Lifestyle Changes for Heart Failure
Small changes can make a big difference
Following recommendations about diet, exercise and other habits can help alleviate heart failure symptoms, slow your disease’s progression and improve your everyday life. In fact, people with mild to moderate heart failure often can lead nearly normal lives as a result. Making some of these lifestyle changes can be easier said than done. But working these changes into your daily routine can make a real difference in your quality of life.
Important lifestyle changes may include:
Each puff of nicotine from tobacco smoke temporarily increases heart rate and blood pressure, even as less oxygen-rich blood circulates through the body. Smoking also leads to clumping or stickiness in the blood vessels feeding the heart.
People who quit smoking are more likely to have their heart failure symptoms improve.
Learn more about quitting smoking.
Maintaining or losing weight
Sudden weight gain or loss can be a sign that you’re developing heart failure, or that your heart failure is progressing. Weigh yourself at the same time each morning, preferably before breakfast and after urinating. Notify your healthcare professional if you gain three or more pounds in one day, five or more pounds in one week, or whatever amount you were told to report.
Learn more about maintaining a healthy weight.
Tracking your daily fluid intake
If you have heart failure, it’s common for your body to retain fluid. So your healthcare team may recommend limiting your liquid intake.
Many people are prescribed diuretics (water pills) to help them get rid of extra water and sodium to reduce their heart’s workload.
Talk with your doctor about how much liquid to drink every day.
Avoiding or limiting alcohol
If you drink alcohol, do so in moderation. This means no more than one to two drinks per day for men and one drink per day for women. Talk to your doctor about whether it’s OK for you to drink alcohol.
Learn more about alcohol and heart disease.
Avoiding or limiting caffeine
Consume only a moderate amount of caffeine per day, no more than a cup or two of coffee.
Learn more about caffeine and heart disease.
Eating a heart-healthy diet
Eat an overall healthy dietary pattern that emphasizes a variety of fruits and vegetables, whole grains, low-fat dairy products, skinless poultry and fish, nuts and legumes, and non-tropical vegetable oils. Also, limit saturated fat, trans fat, cholesterol, sodium, red meat, sweets and sugar-sweetened beverages.
Being physically active
If you’re not physically active, talk to your doctor about starting an exercise regimen. Schedule physical activity at the same time every day so it becomes a regular part of your lifestyle. If moderate exercise isn’t possible for you, consider participating in a structured rehabilitation program.
Take 15 to 20 minutes a day to sit quietly, breathe deeply and think of a peaceful scene. Or try a class in yoga or meditation. (Check with your doctor first before undertaking a strenuous yoga class.) When you get angry, count to 10 before responding to help reduce your stress.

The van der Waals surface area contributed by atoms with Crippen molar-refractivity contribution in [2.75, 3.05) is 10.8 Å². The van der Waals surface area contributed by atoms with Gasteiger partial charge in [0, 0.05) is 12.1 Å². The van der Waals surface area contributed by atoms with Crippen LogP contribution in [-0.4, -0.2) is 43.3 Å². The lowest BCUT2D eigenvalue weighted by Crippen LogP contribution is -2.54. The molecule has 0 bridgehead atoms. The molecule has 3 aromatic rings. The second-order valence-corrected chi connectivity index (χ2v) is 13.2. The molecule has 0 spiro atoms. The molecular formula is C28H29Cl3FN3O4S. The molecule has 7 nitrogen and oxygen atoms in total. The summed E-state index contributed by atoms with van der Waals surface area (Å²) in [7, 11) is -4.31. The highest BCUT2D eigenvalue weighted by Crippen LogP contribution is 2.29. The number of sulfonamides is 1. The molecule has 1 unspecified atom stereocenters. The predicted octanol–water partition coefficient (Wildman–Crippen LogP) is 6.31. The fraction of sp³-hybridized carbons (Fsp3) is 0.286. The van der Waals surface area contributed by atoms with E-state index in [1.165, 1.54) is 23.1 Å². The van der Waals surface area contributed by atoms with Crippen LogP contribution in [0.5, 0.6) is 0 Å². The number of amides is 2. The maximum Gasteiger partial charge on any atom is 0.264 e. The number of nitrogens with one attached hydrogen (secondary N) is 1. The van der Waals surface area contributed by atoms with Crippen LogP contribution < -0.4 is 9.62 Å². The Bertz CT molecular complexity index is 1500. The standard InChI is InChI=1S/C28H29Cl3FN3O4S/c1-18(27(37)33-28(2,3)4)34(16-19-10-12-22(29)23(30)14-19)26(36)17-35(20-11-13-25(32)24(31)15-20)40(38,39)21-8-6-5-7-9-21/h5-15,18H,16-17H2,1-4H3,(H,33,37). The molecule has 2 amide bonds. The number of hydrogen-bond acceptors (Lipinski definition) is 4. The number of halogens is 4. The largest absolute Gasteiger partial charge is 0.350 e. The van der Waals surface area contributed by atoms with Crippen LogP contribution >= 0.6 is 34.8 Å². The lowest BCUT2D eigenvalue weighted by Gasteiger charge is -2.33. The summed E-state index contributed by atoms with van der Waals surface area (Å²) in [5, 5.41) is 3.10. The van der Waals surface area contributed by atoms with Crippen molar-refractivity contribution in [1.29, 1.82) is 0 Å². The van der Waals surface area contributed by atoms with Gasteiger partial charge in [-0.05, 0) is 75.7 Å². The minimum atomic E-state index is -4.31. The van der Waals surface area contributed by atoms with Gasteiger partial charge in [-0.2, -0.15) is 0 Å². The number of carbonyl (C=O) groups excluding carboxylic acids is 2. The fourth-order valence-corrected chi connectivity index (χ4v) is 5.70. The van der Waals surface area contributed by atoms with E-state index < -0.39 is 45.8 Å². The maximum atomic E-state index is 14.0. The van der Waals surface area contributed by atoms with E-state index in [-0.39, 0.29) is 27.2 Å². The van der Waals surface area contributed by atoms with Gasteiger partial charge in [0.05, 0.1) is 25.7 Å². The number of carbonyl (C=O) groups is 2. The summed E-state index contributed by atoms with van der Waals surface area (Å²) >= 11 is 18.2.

Learn more about managing stress.
Keeping track of symptoms
Report any changes that concern you to your healthcare professional.
Monitoring your blood pressure
Monitoring blood pressure at home, in addition to regular monitoring in a doctor’s office, can help control high blood pressure.
Chart your blood pressure readings over time. This can reveal trends and help to eliminate false readings.
Find out more about how healthy eating can lower your blood pressure with the DASH eating plan.
Getting adequate rest
To improve your sleep at night, use pillows to prop up your head. Avoid naps and big meals right before bedtime. Try napping after lunch or putting your feet up for a few minutes every couple of hours.
Learn about sleep apnea and heart disease.
Join a support group for people with heart failure and other heart conditions.
Contact local congregations and volunteer centers to find out about programs that provide meals, transportation and errand services for people who need assistance.
Avoiding flu and pneumonia with vaccinations
Flu and pneumonia pose greater dangers for people who have heart failure (or any heart condition) than for healthy people.
Pneumonia is a lung infection that keeps your body from using oxygen as efficiently as it should. Your heart has to work harder to pump oxygenated blood through the body. If you have heart failure, you should avoid putting this extra stress on your heart.
Ask your doctor or another healthcare professional about getting a yearly influenza (flu) vaccine and a one-time pneumococcal vaccine. (The latter guards against the most common form of bacterial pneumonia.)
Both vaccines are generally safe and seldom cause any severe reactions. It’s much riskier not to be vaccinated against flu and pneumonia. You might have some pain or swelling at the site of the shot (on the arm), but this will go away after a few days.
Read more about flu and pneumonia.
Following heart patient guidelines for sexual activity
Many people with heart failure can still be sexually active. Choose a time when you’re feeling rested and free from the day’s stresses.
Learn more about sex and heart disease.
Selecting appropriate clothing
Avoid tight socks or stockings, such as thigh-high or knee-high hose, that slow blood flow to the legs and cause clots. Avoid temperature extremes as much as possible, too. Dress in layers so that you can add or remove garments as needed.
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